Validation of Walk Scores and Transit Scores for estimating neighborhood walkability and transit availability: a small-area analysis
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We investigated the validity of Walk Scores and Transit Scores from the Walk Score website using several objective geographic information systems (GIS) measures of neighborhood walkabiltiy and transit availability based on 400- and 800-m street network buffers. Address data come from the 2008 Boston Youth Survey Geospatial Dataset, a school-based sample of public high school students in Boston, MA with complete residential address information (n = 1,292). GIS data were used to create multiple objective measures of neighborhood walkability and transit availability. We also obtained Walk Scores and Transit Scores. We calculated Spearman correlations of Walk Scores and Transit Scores with the GIS neighborhood walkability/transit availability measures as well as Spearman correlations accounting for spatial autocorrelation. Several significant correlations were observed between Walk Score and 400-m buffer GIS measures of neighborhood walkability; all significant correlations were found for the 800-m buffer. All correlations between Transit Scores and GIS measures of neighborhood transit availability were also significant (all p < 0.0001). However, the magnitude of correlations varied by the GIS measure and neighborhood definition. Relative to the 400-m buffer, correlations for the 800-m buffer were higher. This study suggests that Walk Score is a good, convenient tool to measure certain aspects of neighborhood walkability and transit availability (such as density of retail destinations, density of recreational open space, intersection density, residential density and density of subway stops). However, Walk Score works best at larger spatial scales.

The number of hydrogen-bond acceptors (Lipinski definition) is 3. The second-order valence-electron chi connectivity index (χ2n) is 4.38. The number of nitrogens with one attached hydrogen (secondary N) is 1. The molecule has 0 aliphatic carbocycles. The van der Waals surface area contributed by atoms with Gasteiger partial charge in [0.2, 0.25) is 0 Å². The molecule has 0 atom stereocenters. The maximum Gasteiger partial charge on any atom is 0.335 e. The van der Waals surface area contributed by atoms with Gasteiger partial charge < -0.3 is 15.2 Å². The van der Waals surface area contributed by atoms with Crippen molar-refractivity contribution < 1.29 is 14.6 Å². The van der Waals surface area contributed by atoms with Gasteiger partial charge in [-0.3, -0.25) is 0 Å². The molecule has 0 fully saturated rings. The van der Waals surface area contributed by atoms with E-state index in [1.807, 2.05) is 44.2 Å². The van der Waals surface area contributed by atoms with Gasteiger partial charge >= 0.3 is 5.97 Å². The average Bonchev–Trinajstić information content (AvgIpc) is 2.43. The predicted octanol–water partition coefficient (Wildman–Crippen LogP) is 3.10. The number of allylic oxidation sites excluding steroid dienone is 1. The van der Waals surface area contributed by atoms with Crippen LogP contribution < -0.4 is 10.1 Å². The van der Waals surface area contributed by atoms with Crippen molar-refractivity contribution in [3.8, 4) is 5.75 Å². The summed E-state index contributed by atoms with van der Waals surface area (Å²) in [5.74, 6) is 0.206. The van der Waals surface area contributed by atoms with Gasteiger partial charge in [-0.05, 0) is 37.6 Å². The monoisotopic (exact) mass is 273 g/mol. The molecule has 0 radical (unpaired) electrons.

KeywordsNeighborhood walkability Transit availability Walk Score Validity Small-area analysis Transit score
Color reproduction costs were supported by funds from the Alonzo Smythe Yerby Postdoctoral Fellowship Program at Harvard School of Public Health and the Department of Geography at the University at Buffalo. The 2008 Boston Youth Survey (BYS) was funded by a grant from the Centers for Disease Control and Prevention (Grant # U49CE00740) to the Harvard Youth Violence Prevention Center at Harvard School of Public Health (David Hemenway, PhD, Principal Investigator), and was conducted in collaboration with the Boston Public Health Commission (Barbara Ferrer, Director), Boston’s Office of Human Services (Larry Mayes, Chief), Boston Public Schools (Carol Johnson, Superintendent) and the Office of the Mayor, the Honorable Thomas M. Menino. The survey would not have been possible without the participation of the faculty, staff, administrators and students of Boston Public Schools as well as faculty, staff and students of Harvard School of Public Health and City of Boston employees who participated in survey administration. A grant to Dustin Duncan from Robert Wood Johnson Foundation’s Active Living Research Program (Grant # 67129) supported the development of the BYS geospatial dataset. We thank Jeff Blossom for providing technical assistance with building this dataset.
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